Covert Warrior's pièce de resistance, however, is the account of a fantastic POW rescue in Cambodia. For starters, I can't imagine why the NVA or the VC would take US pilot prisoners into Cambodia, because there simply weren't that many planes being shot down in the part of Viet Nam closest to Cambodia during the 1965-66 period. Next, and most importantly, NOT A SINGLE US POW WAS EVER RESCUED DURING THE ENTIRE INDOCHINA CONFLICT! And Warner Smith claims to have participated in the rescue of more than a dozen of them! Smith's account of this event is truly exciting, but it's all a part of one continuous lie.

Then there is the story of Smith's solo mission into China (that's communist China, now) to determine whether the SAM-2 missiles being brought into North Viet Nam were of Russian or Chinese origin, as if it made any difference. Smith was parachuted into the southern part of the country, evaded capture for several days, killed a couple of bad guys, and--eureka!--confirmed that the SAMs were of Russian manufacture. The story of his extraction by a Caribou aircraft using a system of rubber bands and paper clips (not really, but close) is a real hummer, but it's so complicated that I'll refrain from telling it.

Another tall tale is that concerning a limpeteering attack on merchant shipping in Haiphong harbor. This mission was to be undertaken by twelve UDT personnel and five FRAMMERS operating from a submarine. Fortunately for Smith, however, the mission was canceled; otherwise, I'd be generating snickers galore about his account of how he sank a dozen Russian merchantmen and swam twenty miles out to sea, where he was rescued by a Taiwanese water-skiing boat. Oh! and he'd probably have saved the lives of at least a half-dozen frogmen in the process!

It's pretty clear that, as history, this book is a total strikeout. As autobiography, it's a self-serving collection of lies. As an adventure story, however (and I'm serious!), it truly is an exciting read. If Warner Smith had peddled Covert Warrior as a novel of the thriller genre, I believe it could have been a best-seller. (I'm serious about that, too!)

At the end of it all, I have to give ex-Lieutenant (Junior Grade) Smith a lot of credit for writing an account that is as genuinely exciting (and credible to those uninitiated in the world of special operations) as Covert Warrior. Ironically, I think that he would have made a lot more money and may have been able to market movie rights, if he had kept his Mitty instincts under control. He certainly would have saved himself a lot of aggro from people like me!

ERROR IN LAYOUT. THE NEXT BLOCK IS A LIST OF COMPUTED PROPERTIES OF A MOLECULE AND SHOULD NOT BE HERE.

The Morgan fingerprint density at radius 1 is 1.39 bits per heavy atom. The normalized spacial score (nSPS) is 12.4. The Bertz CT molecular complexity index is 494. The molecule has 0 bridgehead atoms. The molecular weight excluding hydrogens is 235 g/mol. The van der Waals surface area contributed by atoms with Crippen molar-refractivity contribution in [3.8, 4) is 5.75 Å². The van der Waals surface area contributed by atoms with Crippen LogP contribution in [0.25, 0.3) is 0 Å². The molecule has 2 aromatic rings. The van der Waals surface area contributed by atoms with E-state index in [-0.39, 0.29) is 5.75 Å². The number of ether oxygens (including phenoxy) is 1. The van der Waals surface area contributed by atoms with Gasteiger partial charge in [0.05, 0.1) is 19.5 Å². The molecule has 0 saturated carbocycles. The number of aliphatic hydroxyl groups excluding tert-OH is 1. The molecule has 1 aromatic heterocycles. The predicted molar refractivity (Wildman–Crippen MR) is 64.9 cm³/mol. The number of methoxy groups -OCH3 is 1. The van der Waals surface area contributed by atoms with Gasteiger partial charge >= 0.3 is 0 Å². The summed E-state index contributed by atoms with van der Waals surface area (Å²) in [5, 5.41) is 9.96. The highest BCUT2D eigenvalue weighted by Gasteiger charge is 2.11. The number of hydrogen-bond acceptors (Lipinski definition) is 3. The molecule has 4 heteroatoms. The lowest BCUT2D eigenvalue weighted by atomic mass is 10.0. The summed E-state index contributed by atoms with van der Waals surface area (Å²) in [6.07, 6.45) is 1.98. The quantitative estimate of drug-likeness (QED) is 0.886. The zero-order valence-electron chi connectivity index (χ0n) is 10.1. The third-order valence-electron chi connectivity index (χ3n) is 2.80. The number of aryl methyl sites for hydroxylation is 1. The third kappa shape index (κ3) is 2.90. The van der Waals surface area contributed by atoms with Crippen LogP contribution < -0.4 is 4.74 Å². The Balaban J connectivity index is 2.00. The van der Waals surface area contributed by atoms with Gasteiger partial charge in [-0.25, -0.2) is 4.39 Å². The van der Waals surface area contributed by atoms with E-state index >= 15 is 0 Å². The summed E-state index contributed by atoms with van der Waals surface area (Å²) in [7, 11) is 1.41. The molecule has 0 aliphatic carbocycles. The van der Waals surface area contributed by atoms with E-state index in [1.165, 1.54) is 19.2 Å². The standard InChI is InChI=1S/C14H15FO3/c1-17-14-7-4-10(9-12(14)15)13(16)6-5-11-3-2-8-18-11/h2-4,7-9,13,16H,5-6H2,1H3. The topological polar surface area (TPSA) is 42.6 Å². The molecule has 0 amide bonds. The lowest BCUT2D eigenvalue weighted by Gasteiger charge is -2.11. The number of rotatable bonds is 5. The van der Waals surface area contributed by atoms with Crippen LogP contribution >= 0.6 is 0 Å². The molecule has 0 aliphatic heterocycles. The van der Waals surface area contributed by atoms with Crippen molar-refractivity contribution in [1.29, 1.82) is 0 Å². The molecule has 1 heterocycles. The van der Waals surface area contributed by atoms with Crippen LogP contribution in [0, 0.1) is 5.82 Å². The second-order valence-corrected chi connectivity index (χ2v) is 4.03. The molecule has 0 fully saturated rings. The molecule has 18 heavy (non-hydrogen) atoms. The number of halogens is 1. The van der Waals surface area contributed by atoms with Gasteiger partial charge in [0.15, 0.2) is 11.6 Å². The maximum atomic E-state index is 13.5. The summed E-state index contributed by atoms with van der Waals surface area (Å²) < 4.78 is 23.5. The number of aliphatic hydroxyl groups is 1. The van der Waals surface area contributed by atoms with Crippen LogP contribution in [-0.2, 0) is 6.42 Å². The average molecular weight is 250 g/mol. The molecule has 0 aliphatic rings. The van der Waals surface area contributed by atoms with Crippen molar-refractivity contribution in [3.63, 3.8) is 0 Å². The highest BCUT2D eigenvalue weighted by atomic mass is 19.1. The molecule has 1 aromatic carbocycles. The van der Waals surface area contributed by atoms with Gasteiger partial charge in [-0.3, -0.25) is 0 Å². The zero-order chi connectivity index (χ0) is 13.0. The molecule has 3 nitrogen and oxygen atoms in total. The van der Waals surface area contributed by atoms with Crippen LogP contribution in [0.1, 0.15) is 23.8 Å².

It is clear that Smith is one sharp cookie; for example, he knows his SE Asia geography, he knows a phenomenal amount about the Viet Nam War, and he knows enough details about real-world operations in Viet Nam to write with a high degree of credibility. It's what he makes up that ultimately shoots him down in flames.

Finally, I feel obligated to apologize to, and sympathize with, Presidio Press for slamming its latest release, but Covert Warrior is so far out in left field as to obligate someone to tell the truth about it. Coming on the heels of my recent debunking of Presidio's Swimmers among the Trees, another wannabe account (SOF, Nov. 96), its editors are probably going to put a contract out on me! All I can say is that it's a shame Presidio and a disgusting number of other publishing houses don't submit their drafts to special operations veterans for their comments before getting slam-dunked by folks like me.

Having said that, I must doff my specops hat to the master of wannabe slam-dunking, a gent down in Texas by the name of B.G. (Jug) Burkett who provided me with evidence that Warner Smith wasn't the warrior he claimed to be. SOF readers are going to hear a lot more about Jug in the near future, because he is in the final stages of writing the definitive exposé on phony warriors, a book called Stolen Valor. Suffice it to say that I'd hate to have Jug on my case if I were a wannabe; heck, I'd hate to have him on my case for any reason--he's a pit bull!